Sir Sean Connery was the closest thing to a real-life mythological icon in the modern-day Hollywood era. From originating perhaps the most infamous, suave character ever set to color screen; to portraying the father of one Indiana Jones; to winning an Oscar for a shoot-em-up mob movie; to the glory that is Highlander; to friggin’ King Arthur; to giving us tender emotion thru the lens of Gus Van Sant; to an action-star career at retirement age; to somehow both nodding at and transcending the pop-cultural humor that followed his very name … the man was simply unmatched and just so damn cool.

When you think about the charisma of vintage movie stars, it’s difficult to find an apt comp. They all fall short in more categories than similarities. Sure, Burt Reynolds had the sex-appeal and action star status–but Reynolds never boasted true, Award-worthy talent, nor was he mic drop worthy. Of course Warren Beatty is a signature Hollywood leading man, but even he didn’t exude “cool” like Connery. Try as he may, Tom Cruise will simply never be quite as bold or as effective; talented yes, but always living in the shadow of the legend that came before him. Indeed, there was only one Sean Connery.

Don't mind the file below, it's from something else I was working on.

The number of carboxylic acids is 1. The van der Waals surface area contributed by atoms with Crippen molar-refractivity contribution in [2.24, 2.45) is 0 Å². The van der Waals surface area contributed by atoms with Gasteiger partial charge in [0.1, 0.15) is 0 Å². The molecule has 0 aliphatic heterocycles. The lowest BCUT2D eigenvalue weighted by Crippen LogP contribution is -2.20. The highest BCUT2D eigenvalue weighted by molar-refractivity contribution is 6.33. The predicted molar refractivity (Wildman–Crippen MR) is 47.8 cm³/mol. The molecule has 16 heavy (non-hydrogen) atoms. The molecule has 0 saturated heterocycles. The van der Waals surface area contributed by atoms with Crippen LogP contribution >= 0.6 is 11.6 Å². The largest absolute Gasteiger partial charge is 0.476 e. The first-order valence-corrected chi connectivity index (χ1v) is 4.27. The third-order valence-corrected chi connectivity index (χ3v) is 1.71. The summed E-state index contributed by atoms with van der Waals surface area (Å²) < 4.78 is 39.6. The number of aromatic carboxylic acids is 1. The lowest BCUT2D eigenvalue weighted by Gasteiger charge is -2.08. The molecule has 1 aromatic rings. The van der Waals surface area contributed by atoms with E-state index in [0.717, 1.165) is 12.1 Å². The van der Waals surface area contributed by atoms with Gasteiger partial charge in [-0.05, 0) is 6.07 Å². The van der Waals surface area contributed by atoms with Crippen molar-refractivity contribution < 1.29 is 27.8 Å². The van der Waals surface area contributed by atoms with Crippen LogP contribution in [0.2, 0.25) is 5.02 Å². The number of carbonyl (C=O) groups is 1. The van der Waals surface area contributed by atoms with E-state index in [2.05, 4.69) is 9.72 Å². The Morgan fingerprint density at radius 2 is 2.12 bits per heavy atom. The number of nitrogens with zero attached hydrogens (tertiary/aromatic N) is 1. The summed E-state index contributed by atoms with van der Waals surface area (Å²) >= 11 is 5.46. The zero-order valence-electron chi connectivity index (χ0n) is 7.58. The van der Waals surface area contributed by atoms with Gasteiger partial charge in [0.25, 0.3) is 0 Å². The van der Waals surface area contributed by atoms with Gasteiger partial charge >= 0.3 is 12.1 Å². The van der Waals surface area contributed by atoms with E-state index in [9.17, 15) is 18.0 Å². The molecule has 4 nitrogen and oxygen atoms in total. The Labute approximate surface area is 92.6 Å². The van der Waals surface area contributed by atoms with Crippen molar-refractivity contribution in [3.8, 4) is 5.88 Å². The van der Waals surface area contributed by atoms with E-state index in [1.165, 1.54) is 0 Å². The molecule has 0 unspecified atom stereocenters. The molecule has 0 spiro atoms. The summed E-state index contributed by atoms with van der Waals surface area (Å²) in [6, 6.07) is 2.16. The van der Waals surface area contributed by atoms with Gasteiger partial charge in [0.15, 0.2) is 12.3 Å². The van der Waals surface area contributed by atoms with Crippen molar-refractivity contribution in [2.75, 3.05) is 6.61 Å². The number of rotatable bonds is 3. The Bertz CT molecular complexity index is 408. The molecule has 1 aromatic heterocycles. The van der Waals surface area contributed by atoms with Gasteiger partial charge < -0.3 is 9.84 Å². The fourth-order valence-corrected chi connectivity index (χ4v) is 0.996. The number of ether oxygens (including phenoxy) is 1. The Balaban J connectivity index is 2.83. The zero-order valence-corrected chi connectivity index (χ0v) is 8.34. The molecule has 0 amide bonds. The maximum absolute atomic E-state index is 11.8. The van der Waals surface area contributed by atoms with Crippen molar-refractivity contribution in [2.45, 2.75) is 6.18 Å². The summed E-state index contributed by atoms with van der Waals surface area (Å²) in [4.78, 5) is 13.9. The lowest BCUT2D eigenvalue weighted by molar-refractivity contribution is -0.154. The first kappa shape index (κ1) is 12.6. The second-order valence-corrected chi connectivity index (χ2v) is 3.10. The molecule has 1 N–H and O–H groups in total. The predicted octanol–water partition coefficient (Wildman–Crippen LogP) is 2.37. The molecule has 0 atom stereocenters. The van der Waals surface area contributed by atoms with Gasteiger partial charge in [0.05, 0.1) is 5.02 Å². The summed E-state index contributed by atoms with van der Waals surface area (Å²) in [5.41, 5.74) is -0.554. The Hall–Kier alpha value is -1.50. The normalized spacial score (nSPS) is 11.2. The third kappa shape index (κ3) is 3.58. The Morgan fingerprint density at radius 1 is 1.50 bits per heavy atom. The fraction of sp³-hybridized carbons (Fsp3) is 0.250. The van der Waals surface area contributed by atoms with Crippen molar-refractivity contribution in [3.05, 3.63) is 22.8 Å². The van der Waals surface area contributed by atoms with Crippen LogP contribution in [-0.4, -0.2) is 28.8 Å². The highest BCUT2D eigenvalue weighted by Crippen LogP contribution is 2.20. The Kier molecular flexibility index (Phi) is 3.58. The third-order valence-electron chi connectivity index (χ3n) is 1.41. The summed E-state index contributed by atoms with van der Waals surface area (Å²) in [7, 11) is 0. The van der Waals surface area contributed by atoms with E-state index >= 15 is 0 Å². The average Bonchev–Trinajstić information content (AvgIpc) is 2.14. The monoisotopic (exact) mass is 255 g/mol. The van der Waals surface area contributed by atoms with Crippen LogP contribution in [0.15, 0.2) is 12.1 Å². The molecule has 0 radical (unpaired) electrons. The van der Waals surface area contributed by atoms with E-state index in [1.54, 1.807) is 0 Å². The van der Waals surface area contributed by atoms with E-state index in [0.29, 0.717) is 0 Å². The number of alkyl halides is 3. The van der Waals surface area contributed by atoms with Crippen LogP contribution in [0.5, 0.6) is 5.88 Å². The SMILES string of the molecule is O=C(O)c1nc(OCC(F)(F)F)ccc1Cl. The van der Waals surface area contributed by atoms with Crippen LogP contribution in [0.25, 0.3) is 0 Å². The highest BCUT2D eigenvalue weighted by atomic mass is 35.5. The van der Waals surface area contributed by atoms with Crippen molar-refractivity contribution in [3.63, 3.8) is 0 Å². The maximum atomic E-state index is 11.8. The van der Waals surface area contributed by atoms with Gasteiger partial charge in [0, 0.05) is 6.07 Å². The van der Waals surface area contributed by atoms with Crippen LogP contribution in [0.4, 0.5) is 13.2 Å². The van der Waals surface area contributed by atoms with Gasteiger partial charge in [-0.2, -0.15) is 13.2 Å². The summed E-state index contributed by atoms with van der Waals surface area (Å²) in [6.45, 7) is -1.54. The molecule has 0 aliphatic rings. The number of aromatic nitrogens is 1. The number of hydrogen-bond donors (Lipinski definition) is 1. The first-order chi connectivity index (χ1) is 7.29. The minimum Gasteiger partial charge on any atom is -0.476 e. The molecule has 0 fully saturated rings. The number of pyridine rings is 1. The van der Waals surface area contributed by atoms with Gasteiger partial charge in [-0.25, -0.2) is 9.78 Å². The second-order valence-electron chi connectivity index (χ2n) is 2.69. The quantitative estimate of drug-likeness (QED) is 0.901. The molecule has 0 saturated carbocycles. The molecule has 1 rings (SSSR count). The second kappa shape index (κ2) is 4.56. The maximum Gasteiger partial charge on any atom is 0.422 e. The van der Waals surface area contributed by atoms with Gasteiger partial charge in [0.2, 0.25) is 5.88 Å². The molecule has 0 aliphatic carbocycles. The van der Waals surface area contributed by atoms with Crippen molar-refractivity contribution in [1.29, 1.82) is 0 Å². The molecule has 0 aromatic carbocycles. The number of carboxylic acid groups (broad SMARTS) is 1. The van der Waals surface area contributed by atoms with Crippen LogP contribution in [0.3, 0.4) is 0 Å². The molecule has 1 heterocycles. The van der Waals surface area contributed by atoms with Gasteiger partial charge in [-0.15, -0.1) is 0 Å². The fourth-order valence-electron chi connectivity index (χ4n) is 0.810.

Our world is a touch darker now that he has left us. But the man accomplished more than most and left on his own terms. Both feats of which earn that our utmost admiration.

All that being said, it feels appropriate to celebrate his memory by re-visiting his famed turn as the debonair James Bond. Of course, each of them are fantastic in their own right.  There’s simply no wrong choice. Thus, for this month, I recommend Diamonds Are Forever. Why? Because it’s my personal favorite. That will serve as the perfect reentry point as I relive what is still the greatest single era of Bond films.

PLATFORM: Hulu + Prime Video
FOR FANS OF: From Russia With Love; Goldeneye; You Only Live Twice

Jack (1996)

Sorry Fincher, but my man Francis Ford Coppola did the whole “A-list star does accelerated aging” movie before it was cool. The ultimate left-field, hipster flex from the man that gave us a Vietnam-focused Brando-cult, and perhaps THE definitive trilogy. But hey, it was the 90s and in that context Robin Williams playing an overgrown, rapidly aging kid makes perfect sense. And if that’s not 90s enough, get a load of the patent leather Airwalks the grampa-looking-but-still-an-18-year-old-high-school-senior Williams rocked at the graduation scene.